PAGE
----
Only the best vintages of Chateau Lafite in cask were allowed to be bought and sold as “Lafite” with inferior vintages known only as Vin Rouge.  This maintenance of quality was extended to the Chateau bottlings which only took place during approved vintages.  Thus there were no chateau bottlings between 1885 and 1906 due to strict quality standards.  After the first bottled vintage of 1846 it was “possible to arrange for Chateau bottling at Lafite, but it is understood the privilege was not generally availed of, except for quite small lots.”

Shortly after Clarets and Sauternes was published an interesting article exploring chateau bottling titled “Mise en bouteilles au Chateau” appeared in Le Sommelier during 1924.[9]  The article begins by stating, contrary to popular opinion, that Chateau d’Yquem is considered the first to chateau bottle the entire vintage, that being 1865, ahead of Chateau Lafite in 1869. There is prompt acknowledgement that small lots were bottled at the Chateau Lafite both for individuals and the trade prior to those vintages.  One early example was found detailed in a letter describing the 1811 or “Comet vintage” as being “mis en bouteilles au chateau” and bearing a stamp on the bottle “Chateau Lafite. – M. Goudal, regisseur”.  Other vintages bottled at the chateau, with similar guarantee of origin on the bottle or capsule, included 1836 and 1838.  The 1837 vintage was purchased “en nouveau” but turned out to be mediocre and was apparently abandoned before eventually being chateau bottled in 1839.  Several barrels of 1846 were chateau bottled, a substantial amount of 1847, and at least 50 barrels of 1848 were additionally labeled “grand vin”.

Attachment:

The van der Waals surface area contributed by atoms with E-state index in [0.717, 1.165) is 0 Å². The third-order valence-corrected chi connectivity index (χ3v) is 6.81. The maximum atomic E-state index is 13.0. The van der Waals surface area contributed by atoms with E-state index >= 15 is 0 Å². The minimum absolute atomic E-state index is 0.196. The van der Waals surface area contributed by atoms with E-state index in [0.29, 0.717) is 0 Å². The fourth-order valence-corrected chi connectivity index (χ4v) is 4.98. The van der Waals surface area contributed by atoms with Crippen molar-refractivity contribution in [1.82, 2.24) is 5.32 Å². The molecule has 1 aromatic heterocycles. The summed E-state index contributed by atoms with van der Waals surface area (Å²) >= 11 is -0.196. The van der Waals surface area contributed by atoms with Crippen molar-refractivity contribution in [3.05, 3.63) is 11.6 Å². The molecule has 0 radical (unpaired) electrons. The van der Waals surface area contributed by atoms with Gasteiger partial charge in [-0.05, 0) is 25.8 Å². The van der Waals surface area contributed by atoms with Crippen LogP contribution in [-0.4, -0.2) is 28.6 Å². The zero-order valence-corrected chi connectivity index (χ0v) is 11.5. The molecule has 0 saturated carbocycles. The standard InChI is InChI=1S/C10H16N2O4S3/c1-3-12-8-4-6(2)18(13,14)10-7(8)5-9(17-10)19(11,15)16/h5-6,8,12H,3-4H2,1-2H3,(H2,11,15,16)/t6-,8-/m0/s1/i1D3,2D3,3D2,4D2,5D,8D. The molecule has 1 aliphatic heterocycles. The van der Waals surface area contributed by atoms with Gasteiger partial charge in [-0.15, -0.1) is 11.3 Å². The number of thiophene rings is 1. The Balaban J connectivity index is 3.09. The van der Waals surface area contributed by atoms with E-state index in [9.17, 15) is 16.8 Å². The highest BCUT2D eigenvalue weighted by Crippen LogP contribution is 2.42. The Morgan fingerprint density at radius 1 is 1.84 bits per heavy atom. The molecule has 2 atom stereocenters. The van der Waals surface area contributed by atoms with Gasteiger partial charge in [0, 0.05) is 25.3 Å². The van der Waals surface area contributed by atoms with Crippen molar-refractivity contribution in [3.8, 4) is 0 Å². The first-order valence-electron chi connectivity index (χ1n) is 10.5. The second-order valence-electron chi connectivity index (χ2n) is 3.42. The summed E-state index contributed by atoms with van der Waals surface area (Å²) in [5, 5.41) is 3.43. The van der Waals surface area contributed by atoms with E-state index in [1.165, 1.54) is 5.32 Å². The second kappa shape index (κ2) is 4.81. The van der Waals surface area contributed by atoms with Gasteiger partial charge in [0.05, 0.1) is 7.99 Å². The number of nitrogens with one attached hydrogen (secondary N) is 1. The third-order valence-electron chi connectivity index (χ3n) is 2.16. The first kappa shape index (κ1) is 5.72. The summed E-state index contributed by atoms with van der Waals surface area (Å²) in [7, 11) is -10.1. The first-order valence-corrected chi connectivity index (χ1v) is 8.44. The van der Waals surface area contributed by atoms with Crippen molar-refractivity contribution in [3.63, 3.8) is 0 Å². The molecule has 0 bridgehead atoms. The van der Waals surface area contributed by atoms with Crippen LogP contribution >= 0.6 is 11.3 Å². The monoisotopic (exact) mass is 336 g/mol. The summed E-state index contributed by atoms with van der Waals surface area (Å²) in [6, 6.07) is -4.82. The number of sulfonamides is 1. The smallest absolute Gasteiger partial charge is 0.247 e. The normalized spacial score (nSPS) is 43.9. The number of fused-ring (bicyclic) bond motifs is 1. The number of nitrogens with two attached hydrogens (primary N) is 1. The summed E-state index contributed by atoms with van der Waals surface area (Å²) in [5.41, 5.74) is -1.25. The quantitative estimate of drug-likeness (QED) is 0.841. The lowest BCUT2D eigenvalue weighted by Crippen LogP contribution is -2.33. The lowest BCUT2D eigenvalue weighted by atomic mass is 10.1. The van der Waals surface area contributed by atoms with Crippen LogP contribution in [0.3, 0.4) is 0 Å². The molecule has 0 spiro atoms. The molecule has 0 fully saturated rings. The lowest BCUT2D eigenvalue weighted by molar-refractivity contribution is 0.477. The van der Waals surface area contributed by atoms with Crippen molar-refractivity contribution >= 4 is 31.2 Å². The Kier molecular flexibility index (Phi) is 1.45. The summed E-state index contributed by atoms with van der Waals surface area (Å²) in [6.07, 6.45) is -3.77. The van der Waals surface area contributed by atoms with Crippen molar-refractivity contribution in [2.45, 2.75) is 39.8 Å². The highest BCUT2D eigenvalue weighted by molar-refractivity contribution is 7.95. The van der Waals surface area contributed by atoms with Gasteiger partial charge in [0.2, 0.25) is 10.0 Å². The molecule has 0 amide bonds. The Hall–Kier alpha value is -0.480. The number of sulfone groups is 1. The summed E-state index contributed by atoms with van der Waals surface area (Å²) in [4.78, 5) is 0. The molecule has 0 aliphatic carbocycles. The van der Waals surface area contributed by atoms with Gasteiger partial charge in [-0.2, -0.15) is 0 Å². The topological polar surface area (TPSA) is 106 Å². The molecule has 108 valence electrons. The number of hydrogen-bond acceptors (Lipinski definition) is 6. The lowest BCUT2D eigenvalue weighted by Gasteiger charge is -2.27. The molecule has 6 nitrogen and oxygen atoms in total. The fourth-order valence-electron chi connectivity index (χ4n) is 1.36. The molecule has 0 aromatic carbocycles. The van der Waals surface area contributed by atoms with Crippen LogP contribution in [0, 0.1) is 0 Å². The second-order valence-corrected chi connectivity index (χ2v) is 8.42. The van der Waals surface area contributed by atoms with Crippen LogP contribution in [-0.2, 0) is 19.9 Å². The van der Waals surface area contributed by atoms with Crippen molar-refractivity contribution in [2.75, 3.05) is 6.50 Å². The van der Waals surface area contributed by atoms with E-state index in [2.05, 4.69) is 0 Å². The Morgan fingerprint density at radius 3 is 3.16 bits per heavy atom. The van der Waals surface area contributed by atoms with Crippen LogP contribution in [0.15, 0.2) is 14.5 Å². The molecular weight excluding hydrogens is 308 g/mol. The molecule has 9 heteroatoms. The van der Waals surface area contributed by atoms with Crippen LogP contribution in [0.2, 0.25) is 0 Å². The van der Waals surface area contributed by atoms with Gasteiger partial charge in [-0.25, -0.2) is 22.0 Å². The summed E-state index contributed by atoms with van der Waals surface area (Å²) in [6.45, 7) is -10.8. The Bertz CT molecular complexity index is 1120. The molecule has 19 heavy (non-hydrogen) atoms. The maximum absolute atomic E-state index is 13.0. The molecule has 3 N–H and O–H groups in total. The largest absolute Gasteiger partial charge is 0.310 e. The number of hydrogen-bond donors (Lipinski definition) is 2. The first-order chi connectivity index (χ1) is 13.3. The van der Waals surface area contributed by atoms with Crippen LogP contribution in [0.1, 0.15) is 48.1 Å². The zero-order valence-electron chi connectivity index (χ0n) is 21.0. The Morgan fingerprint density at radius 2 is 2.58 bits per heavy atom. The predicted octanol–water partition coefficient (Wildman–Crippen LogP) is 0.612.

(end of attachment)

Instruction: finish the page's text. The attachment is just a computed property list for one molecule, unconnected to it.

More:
Chateau Lafite marks. Image from Clarets and Sauternes. [8]

Chateau Lafite marks. Image from Clarets and Sauternes. [8]

While we may never know the sources that Warner Allen and André Simon relied upon it is clear that based on the Goudal documentation the early accounts of the bottled wines in the vinotheque refer to chateau bottled examples.  I find this cycle of lost and found history interesting.  Whereas the article in Le Sommelier sheds light on Chateau Lafite it also informs us that the use of the terms Mis en bouteilles au Chateau and Grand Vin on wine bottles was hotly debated.  At key was the inevitable paradox that a chateau bottled poor vintage represented an authentically bad wine.  This would be at direct odds with the great French wines acting as ambassador products in foreign countries.  That is a subject for another post.  If you are at all like me, you must now be wondering exactly which vintages of old Chateau Lafite were sold in 1868, who purchased the other half of the bottles, and what did they taste like?

[1] Ray, Cyril. Lafite. Christie’s Wine Publications. 1985.
[2] Coates, Clive. Grand Vin. University of California Press.  1995.
[3] “Bordeaux”, 22 October 1864, Le monde illustre: journal hebdomadaire, Volume 2-8. URL:
[4] De Lorbac, Charles. Les Richesses Gastronomiques de la France, Les Vins de Bordeaux. 1868. URL:
[5] Journal of the Royal Society of Arts, Volume 16. 1868.